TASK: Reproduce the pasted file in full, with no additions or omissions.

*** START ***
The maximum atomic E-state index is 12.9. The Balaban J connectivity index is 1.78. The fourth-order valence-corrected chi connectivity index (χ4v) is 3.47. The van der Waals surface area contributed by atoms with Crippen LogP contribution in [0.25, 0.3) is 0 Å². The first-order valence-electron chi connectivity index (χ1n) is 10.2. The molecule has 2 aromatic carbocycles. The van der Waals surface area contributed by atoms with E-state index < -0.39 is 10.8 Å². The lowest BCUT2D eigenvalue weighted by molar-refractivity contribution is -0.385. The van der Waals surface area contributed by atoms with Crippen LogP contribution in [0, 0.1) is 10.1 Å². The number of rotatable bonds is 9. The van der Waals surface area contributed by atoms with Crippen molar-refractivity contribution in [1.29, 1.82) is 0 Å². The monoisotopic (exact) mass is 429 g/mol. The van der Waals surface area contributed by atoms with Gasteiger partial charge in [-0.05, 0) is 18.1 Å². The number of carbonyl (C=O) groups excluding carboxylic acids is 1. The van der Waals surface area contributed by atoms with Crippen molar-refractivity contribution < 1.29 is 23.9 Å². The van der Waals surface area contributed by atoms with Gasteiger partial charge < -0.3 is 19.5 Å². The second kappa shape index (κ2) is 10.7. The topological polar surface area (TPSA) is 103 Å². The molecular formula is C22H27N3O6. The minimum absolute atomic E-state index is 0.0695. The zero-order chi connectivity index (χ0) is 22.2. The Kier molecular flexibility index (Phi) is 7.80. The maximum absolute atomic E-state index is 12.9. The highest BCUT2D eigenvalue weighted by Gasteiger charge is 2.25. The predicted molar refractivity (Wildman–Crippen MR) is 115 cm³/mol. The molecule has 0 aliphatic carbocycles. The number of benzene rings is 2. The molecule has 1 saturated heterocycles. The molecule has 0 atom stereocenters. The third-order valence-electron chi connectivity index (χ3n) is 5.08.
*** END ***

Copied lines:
The maximum atomic E-state index is 12.9. The Balaban J connectivity index is 1.78. The fourth-order valence-corrected chi connectivity index (χ4v) is 3.47. The van der Waals surface area contributed by atoms with Crippen LogP contribution in [0.25, 0.3) is 0 Å². The first-order valence-electron chi connectivity index (χ1n) is 10.2. The molecule has 2 aromatic carbocycles. The van der Waals surface area contributed by atoms with E-state index < -0.39 is 10.8 Å². The lowest BCUT2D eigenvalue weighted by molar-refractivity contribution is -0.385. The van der Waals surface area contributed by atoms with Crippen LogP contribution in [0, 0.1) is 10.1 Å². The number of rotatable bonds is 9. The van der Waals surface area contributed by atoms with Crippen molar-refractivity contribution in [1.29, 1.82) is 0 Å². The monoisotopic (exact) mass is 429 g/mol. The van der Waals surface area contributed by atoms with Gasteiger partial charge in [-0.05, 0) is 18.1 Å². The number of carbonyl (C=O) groups excluding carboxylic acids is 1. The van der Waals surface area contributed by atoms with Crippen molar-refractivity contribution < 1.29 is 23.9 Å². The van der Waals surface area contributed by atoms with Gasteiger partial charge < -0.3 is 19.5 Å². The second kappa shape index (κ2) is 10.7. The topological polar surface area (TPSA) is 103 Å². The molecular formula is C22H27N3O6. The minimum absolute atomic E-state index is 0.0695. The zero-order chi connectivity index (χ0) is 22.2. The Kier molecular flexibility index (Phi) is 7.80. The maximum absolute atomic E-state index is 12.9. The highest BCUT2D eigenvalue weighted by Gasteiger charge is 2.25. The predicted molar refractivity (Wildman–Crippen MR) is 115 cm³/mol. The molecule has 0 aliphatic carbocycles. The number of benzene rings is 2. The molecule has 1 saturated heterocycles. The molecule has 0 atom stereocenters. The third-order valence-electron chi connectivity index (χ3n) is 5.08.